This I Believe

Louise - Redmond, Washington
Entered on February 14, 2008


Even before I became a writer, I was sensitive to the power of word choice. The spoken word has power that goes beyond its assortment of vowels and consonants. It has the ability to sway the soul and spirit.

When I was a child, asking permission for something, one of the adults in my young life would answer, “I don’t care.” Not “I don’t mind.” “I don’t care.” There is a universe of difference in that choice of words.

I remember feeling a little shock the first time someone referred to me as a lady rather than a girl, and when clerks began calling me “ma’am” instead of “miss.” It was a palpable—and not too welcome–sign that I was no longer young. Smart retailers have since figured that one out, of course. Now when I shop at Nordstrom the clerks call me and every other woman “miss,” regardless of evident age. The word is deliberately chosen to flatter us—and it works.

Entire religious movements and dogmas have been based on a translator’s word choice. Outrageous situations are justified by creative euphemisms. We hear “enhanced interrogation” to describe torture, or “food uncertainty” to describe hunger. Sister Helen Prejean, in her beautiful essay for NPR, illustrated the point by refusing to use the word “execute” in talking about the state-sponsored deaths she attended; she chose “kill”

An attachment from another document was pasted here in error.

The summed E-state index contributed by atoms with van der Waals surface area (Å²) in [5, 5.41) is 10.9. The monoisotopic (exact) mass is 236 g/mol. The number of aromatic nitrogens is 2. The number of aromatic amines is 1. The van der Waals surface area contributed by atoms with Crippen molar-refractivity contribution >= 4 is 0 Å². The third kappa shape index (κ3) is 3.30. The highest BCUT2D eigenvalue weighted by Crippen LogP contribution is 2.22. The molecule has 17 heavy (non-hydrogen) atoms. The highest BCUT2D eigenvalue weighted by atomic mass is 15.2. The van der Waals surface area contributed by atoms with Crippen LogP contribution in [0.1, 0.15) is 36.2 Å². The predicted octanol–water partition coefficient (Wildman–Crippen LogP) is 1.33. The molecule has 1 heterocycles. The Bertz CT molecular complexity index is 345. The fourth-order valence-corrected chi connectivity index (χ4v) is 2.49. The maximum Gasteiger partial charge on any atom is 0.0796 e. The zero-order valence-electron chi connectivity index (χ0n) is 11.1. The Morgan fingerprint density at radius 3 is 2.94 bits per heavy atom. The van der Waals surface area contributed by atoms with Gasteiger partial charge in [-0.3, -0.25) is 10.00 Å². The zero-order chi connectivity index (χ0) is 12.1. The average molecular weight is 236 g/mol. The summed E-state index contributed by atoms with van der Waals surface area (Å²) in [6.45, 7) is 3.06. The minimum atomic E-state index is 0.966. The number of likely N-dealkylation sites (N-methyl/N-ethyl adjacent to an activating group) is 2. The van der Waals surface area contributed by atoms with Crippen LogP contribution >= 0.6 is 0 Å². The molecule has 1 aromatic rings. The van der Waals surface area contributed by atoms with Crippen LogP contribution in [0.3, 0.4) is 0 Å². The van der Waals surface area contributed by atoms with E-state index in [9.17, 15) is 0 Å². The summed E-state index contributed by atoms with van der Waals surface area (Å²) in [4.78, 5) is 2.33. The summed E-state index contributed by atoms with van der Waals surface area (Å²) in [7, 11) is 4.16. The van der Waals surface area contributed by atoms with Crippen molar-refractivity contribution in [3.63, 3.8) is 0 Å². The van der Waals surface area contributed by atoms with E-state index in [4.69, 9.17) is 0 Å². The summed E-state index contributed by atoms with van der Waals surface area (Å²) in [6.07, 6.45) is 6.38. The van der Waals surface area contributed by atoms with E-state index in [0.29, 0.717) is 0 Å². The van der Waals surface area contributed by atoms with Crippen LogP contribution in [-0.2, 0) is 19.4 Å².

instead. The word choice makes us uncomfortable, and I suspect this is precisely what Sister Helen intends.

Politicians choose the best words to describe themselves, and the worst—the most pejorative–to characterize their opponents. Think of the word “cackle” used to describe a prominent female leader’s hearty laugh, or the subtle reduction of the word “Democratic” to “Democrat” when referring to the political party. In a universe of soundbites, a single word makes a universe of difference.

I was fortunate, when I was a music student, to meet a woman who taught me that what I said aloud had great impact on my subconscious, and accordingly, on the outcome of my efforts. I learned not to say, “I can’t sing a high B flat,” but to say, “I haven’t mastered my high notes yet.” I learned to say “I’m a singer,” and later, “I’m a writer,” before I was technically a professional in either of those fields. This practice sustained me through the period of struggle toward my ultimate goal. There’s a reason presidential candidates say, “When I am president . . .” or “As president, I will . . .” They don’t say “if.” I correct my writing students when they say “I’m not published.” I teach them to add “yet.”

The late writer Madeleine L’Engle wrote that words are icons. The Buddha speaks of the power of the word, as does the Christ. Being able to communicate in words is one of the great gifts of being human. Words give us power. We should take care over the ones we choose.